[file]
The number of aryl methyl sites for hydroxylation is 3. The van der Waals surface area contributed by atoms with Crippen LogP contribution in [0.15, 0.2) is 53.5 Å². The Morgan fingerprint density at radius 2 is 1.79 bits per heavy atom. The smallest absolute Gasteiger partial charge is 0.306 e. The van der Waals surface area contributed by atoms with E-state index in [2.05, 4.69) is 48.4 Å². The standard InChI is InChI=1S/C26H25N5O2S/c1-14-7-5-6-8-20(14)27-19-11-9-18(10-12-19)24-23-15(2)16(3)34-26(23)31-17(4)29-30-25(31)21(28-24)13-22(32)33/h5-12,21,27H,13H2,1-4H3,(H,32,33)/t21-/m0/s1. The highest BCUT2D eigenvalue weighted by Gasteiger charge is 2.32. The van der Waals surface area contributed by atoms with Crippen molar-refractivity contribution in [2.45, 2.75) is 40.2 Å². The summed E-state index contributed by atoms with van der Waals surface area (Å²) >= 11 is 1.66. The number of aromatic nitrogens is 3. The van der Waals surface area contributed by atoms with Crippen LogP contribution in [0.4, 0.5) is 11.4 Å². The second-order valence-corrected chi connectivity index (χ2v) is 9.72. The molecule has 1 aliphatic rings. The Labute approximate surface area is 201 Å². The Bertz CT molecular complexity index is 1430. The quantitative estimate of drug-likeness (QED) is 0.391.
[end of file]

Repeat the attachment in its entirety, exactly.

The number of aryl methyl sites for hydroxylation is 3. The van der Waals surface area contributed by atoms with Crippen LogP contribution in [0.15, 0.2) is 53.5 Å². The Morgan fingerprint density at radius 2 is 1.79 bits per heavy atom. The smallest absolute Gasteiger partial charge is 0.306 e. The van der Waals surface area contributed by atoms with E-state index in [2.05, 4.69) is 48.4 Å². The standard InChI is InChI=1S/C26H25N5O2S/c1-14-7-5-6-8-20(14)27-19-11-9-18(10-12-19)24-23-15(2)16(3)34-26(23)31-17(4)29-30-25(31)21(28-24)13-22(32)33/h5-12,21,27H,13H2,1-4H3,(H,32,33)/t21-/m0/s1. The highest BCUT2D eigenvalue weighted by Gasteiger charge is 2.32. The van der Waals surface area contributed by atoms with Crippen molar-refractivity contribution in [2.45, 2.75) is 40.2 Å². The summed E-state index contributed by atoms with van der Waals surface area (Å²) >= 11 is 1.66. The number of aromatic nitrogens is 3. The van der Waals surface area contributed by atoms with Crippen LogP contribution in [0.4, 0.5) is 11.4 Å². The second-order valence-corrected chi connectivity index (χ2v) is 9.72. The molecule has 1 aliphatic rings. The Labute approximate surface area is 201 Å². The Bertz CT molecular complexity index is 1430. The quantitative estimate of drug-likeness (QED) is 0.391.